Theories into Practice - A voice for young children

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Theories into Practice - A voice for young children

Transcript Of Theories into Practice - A voice for young children

Theories into Practice
Understanding and Rethinking Our Work with
Young Children

Published in 2015 by Teaching Solutions PO Box 197, Albert Park 3206, Australia Phone: +61 3 9636 0212 Fax: +61 3 9699 9242 Email: [email protected] Website: Copyright © Andrea Nolan & Bridie Raban 2015
ISBN 978-1-925145-04-5
Illustrated by Tom Kurema Cover design by Tom Kurema Printed in Australia by Five Senses Education
All rights reserved. Except as permitted under the Australian Copyright Act 1968 (for example a fair dealing for the purposes of study, research, criticism or review), no part of this book may be reproduced, stored in a retrieval system, or transmitted in any form or by any means without prior written permission. Copyright owners may take legal action against a person or organisation who infringes their copyright through unauthorised copying. All inquiries should be directed to the publisher at the address above.
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Chapter 1: Theories and perspectives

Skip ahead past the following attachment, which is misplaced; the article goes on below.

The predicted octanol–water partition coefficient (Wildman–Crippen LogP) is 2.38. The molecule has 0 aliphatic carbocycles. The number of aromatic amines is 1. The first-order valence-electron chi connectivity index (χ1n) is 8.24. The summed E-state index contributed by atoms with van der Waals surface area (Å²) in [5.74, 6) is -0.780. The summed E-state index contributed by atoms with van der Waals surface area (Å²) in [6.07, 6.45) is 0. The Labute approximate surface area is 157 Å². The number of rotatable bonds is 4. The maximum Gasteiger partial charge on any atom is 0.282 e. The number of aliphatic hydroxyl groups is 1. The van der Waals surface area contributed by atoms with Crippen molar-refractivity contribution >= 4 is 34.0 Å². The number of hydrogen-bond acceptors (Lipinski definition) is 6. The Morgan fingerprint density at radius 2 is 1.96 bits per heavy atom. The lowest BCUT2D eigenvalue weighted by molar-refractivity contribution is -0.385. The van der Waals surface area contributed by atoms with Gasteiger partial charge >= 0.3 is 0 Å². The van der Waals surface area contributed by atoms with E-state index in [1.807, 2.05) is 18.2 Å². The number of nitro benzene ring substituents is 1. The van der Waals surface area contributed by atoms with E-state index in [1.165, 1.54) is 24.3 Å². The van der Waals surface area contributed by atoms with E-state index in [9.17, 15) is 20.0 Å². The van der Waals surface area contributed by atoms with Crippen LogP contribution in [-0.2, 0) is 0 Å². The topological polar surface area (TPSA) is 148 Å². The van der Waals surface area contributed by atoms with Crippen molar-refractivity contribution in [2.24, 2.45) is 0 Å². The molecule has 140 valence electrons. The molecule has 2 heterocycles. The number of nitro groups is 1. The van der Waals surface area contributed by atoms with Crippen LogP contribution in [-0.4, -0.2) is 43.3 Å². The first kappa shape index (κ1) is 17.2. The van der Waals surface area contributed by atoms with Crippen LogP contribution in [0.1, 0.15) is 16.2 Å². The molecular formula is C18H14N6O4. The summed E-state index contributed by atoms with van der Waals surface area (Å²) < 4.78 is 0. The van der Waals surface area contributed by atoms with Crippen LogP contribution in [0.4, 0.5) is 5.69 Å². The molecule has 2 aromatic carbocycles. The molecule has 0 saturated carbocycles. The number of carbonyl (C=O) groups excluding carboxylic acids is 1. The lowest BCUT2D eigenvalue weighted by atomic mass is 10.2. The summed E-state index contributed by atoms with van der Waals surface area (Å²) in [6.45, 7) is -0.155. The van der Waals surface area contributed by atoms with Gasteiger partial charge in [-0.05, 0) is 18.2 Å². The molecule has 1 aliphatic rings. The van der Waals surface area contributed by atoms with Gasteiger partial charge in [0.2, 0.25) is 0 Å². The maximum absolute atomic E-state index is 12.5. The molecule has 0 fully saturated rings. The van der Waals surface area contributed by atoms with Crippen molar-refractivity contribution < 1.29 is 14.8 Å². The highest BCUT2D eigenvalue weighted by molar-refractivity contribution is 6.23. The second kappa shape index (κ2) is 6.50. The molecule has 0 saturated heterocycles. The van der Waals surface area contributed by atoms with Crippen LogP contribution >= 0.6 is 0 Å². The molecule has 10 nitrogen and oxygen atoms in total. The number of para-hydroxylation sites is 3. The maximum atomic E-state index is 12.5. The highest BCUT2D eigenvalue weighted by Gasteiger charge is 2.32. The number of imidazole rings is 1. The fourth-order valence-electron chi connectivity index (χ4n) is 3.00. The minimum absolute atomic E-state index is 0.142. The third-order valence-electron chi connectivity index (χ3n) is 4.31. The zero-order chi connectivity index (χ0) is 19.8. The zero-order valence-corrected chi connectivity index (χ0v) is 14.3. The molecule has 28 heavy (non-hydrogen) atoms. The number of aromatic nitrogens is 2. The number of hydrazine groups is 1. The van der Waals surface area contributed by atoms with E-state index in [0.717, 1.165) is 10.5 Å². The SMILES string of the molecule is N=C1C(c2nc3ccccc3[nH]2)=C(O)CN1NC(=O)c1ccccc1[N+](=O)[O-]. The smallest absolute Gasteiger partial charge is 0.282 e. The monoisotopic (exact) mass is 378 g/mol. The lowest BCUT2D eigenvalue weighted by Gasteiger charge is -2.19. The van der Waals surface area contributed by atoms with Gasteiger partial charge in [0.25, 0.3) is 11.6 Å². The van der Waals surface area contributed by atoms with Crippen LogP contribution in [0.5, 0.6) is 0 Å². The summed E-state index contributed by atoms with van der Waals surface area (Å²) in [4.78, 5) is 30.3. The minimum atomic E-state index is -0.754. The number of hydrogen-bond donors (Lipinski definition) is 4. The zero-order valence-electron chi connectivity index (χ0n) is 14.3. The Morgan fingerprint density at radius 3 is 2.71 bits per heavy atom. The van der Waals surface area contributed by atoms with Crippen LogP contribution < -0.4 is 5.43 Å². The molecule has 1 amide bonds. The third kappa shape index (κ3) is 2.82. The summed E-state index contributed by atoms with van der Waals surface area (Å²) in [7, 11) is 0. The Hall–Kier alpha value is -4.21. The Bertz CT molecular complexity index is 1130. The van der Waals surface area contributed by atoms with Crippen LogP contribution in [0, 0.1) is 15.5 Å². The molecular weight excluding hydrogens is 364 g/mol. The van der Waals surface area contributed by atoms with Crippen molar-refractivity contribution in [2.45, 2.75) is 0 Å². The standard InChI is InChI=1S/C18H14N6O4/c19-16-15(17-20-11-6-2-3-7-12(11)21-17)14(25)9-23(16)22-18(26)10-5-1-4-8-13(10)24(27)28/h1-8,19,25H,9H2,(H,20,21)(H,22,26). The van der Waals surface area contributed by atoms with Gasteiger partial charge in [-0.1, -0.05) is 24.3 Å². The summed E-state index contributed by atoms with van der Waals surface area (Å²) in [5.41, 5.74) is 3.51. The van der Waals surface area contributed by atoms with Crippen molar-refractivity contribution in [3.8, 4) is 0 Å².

The impact of theories on practice


Understanding the theories


Developmental theories


Socio-cultural theories


Socio-behaviourist theories


Critical theories


Post-structuralist theories


Chapter 2: Developmental theorists and practical implications 15

Developmental theories in practice










Chapter 3: Socio-cultural theorists and practical implications


Socio-cultural theories in practice












Chapter 4: Socio-behaviourist theorists and practical implications 37

Socio-behaviourist theories in practice








Chapter 5: Critical theorists and practical implications


Critical theories in practice






Chapter 6: Post-structuralist theorists and practical implications 47

Post-structuralist theories in practice








Chapter 7: Challenging aspects of practice


Reflecting on practice


Where have our practices come from?


Chapter 8: Theoretical understandings




Chapter 1
Theories and perspectives